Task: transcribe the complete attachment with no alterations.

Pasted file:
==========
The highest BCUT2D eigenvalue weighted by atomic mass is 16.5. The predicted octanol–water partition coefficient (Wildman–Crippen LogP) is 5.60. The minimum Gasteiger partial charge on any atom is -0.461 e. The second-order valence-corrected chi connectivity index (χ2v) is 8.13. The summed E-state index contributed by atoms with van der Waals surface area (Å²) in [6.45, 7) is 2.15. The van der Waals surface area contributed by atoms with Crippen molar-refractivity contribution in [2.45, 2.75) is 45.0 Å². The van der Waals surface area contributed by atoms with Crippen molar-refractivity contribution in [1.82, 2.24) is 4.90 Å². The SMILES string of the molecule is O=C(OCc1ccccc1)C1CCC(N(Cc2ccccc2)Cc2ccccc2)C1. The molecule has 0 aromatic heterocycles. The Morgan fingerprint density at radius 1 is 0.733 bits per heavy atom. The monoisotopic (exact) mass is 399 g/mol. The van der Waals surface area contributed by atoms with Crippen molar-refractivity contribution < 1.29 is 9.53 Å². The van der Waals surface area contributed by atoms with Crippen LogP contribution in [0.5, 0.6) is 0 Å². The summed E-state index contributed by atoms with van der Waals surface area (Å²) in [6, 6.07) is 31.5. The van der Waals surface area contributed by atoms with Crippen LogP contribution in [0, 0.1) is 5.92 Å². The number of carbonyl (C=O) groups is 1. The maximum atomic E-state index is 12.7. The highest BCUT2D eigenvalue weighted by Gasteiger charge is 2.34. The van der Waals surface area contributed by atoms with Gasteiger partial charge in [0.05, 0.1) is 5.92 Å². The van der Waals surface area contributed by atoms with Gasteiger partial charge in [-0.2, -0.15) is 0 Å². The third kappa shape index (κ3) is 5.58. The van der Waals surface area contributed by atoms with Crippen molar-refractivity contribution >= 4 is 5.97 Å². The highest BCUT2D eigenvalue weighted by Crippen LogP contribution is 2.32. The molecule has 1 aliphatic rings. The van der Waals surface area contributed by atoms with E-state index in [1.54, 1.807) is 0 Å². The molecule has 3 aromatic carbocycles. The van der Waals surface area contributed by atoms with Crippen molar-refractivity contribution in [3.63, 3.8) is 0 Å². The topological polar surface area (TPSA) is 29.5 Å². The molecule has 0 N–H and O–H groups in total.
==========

The highest BCUT2D eigenvalue weighted by atomic mass is 16.5. The predicted octanol–water partition coefficient (Wildman–Crippen LogP) is 5.60. The minimum Gasteiger partial charge on any atom is -0.461 e. The second-order valence-corrected chi connectivity index (χ2v) is 8.13. The summed E-state index contributed by atoms with van der Waals surface area (Å²) in [6.45, 7) is 2.15. The van der Waals surface area contributed by atoms with Crippen molar-refractivity contribution in [2.45, 2.75) is 45.0 Å². The van der Waals surface area contributed by atoms with Crippen molar-refractivity contribution in [1.82, 2.24) is 4.90 Å². The SMILES string of the molecule is O=C(OCc1ccccc1)C1CCC(N(Cc2ccccc2)Cc2ccccc2)C1. The molecule has 0 aromatic heterocycles. The Morgan fingerprint density at radius 1 is 0.733 bits per heavy atom. The monoisotopic (exact) mass is 399 g/mol. The van der Waals surface area contributed by atoms with Crippen molar-refractivity contribution < 1.29 is 9.53 Å². The van der Waals surface area contributed by atoms with Crippen LogP contribution in [0.5, 0.6) is 0 Å². The summed E-state index contributed by atoms with van der Waals surface area (Å²) in [6, 6.07) is 31.5. The van der Waals surface area contributed by atoms with Crippen LogP contribution in [0, 0.1) is 5.92 Å². The number of carbonyl (C=O) groups is 1. The maximum atomic E-state index is 12.7. The highest BCUT2D eigenvalue weighted by Gasteiger charge is 2.34. The van der Waals surface area contributed by atoms with Gasteiger partial charge in [0.05, 0.1) is 5.92 Å². The van der Waals surface area contributed by atoms with Gasteiger partial charge in [-0.2, -0.15) is 0 Å². The third kappa shape index (κ3) is 5.58. The van der Waals surface area contributed by atoms with Crippen molar-refractivity contribution >= 4 is 5.97 Å². The highest BCUT2D eigenvalue weighted by Crippen LogP contribution is 2.32. The molecule has 1 aliphatic rings. The van der Waals surface area contributed by atoms with E-state index in [1.54, 1.807) is 0 Å². The molecule has 3 aromatic carbocycles. The van der Waals surface area contributed by atoms with Crippen molar-refractivity contribution in [3.63, 3.8) is 0 Å². The topological polar surface area (TPSA) is 29.5 Å². The molecule has 0 N–H and O–H groups in total.